Re: One-To-One Relationships

From: rpost <>
Date: Thu, 06 Dec 2007 18:30:18 +0100
Message-ID: <96703$475831aa$839b4533$>

JOG wrote:


>> What I meant to say was:
>> an entity is a relationship except that an entity is identifiable in itself,
>> while a relationship is identified by its (possibly entity-valued)
>> attribute values. But I already said that in my previous post.
>> By "identifiable" I mean "mentionable", "referrable".
>I still think if you examine this again you'll see it really
>struggles. 'What does identifiable in itself' mean?

By "identifiable" I mean "mentionable", "referrable". "Can be used as an attribute value."

In other words, I propose what is sometimes called an "object-oriented data model".

> We can only ever
>identify things from observable attributes (and refer to them by
>attributes too!).

Certainly, but we don't always make those attributes explicit. And we don't always know what the relevant identifying attributes are. More importantly, idenification and entities are relative; they vary with context.

For instance, I write under the hypothesis that you are a person, identifiable here as "JOG". But this assumption may be false: you may be writing under several different names, and "JOG" may be used by more than one person. Outside of this newsgroup I have no idea how to identify the person(s) writing here as JOG.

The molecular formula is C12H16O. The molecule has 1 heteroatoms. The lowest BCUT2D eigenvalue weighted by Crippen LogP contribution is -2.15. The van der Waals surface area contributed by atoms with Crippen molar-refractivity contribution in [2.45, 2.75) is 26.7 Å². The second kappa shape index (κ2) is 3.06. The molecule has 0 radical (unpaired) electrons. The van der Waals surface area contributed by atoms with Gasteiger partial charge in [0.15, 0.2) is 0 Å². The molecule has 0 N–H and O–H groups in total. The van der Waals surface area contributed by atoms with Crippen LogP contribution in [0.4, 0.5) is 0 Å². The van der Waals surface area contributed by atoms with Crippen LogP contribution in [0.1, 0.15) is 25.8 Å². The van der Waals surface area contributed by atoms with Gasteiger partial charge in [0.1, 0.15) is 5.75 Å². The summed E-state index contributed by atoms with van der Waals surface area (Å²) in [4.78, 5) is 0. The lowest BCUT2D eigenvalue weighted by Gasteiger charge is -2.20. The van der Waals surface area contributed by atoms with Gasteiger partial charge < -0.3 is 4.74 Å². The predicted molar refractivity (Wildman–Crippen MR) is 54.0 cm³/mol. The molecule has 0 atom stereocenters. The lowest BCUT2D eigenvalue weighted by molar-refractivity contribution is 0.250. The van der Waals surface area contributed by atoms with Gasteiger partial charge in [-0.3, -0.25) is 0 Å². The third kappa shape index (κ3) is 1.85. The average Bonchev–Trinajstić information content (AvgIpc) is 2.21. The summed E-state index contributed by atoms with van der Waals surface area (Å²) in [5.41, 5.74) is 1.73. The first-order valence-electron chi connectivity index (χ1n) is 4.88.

I could remedy this by attempting to find more identifying information (posting headers, newsgroup history, whatever). But I don't. I have no need to. Assuming a newsgroup writer "JOG" works fine for me for now. Should I ever want to, let's say, meet you on IRC or over coffee, I'd need to extend my model of you, and provide a more detailed identification.

The question is whether I want to impose in my modelling language the need to restructure the relationship between postings and authors as soon as I make such more detailed identifications of persons.


>> The question is not how entities are referred to in statements,
>> but how to model the meaning of those statements. Let's take the
>> "head of department" example again. Clearly when we obtain the
>> information who is head of which department, the statement giving us
>> this information will usually address the two relevant entities by name:
>> e.g. when I read that Ms Rice is the head of the USA's Foreign Affairs
>> department, I see two entities referred to by name.
>There's the mistake imo. You have preassumed a conclusion - that
>entities are there

Nope. My entities are constructs in my model. I construct them myself. They do refer to things in the real world, but in a way my model doesn't fully describe.

>I certainly see no entities in that statement at all. I see words. In
>fact I can guarantee the existence of those words, but I certainly
>can't metaphysical 'entities'. I can also see some words in the
>statement describe roles and some that describe values. Some roles
>aren't there so I resolve them in my noggin by context (e.g. Ms and
>capitals indicates the start of a name for example.)
>Just roles and values, a logical layer, on which I can impose all
>sorts of conceptual models.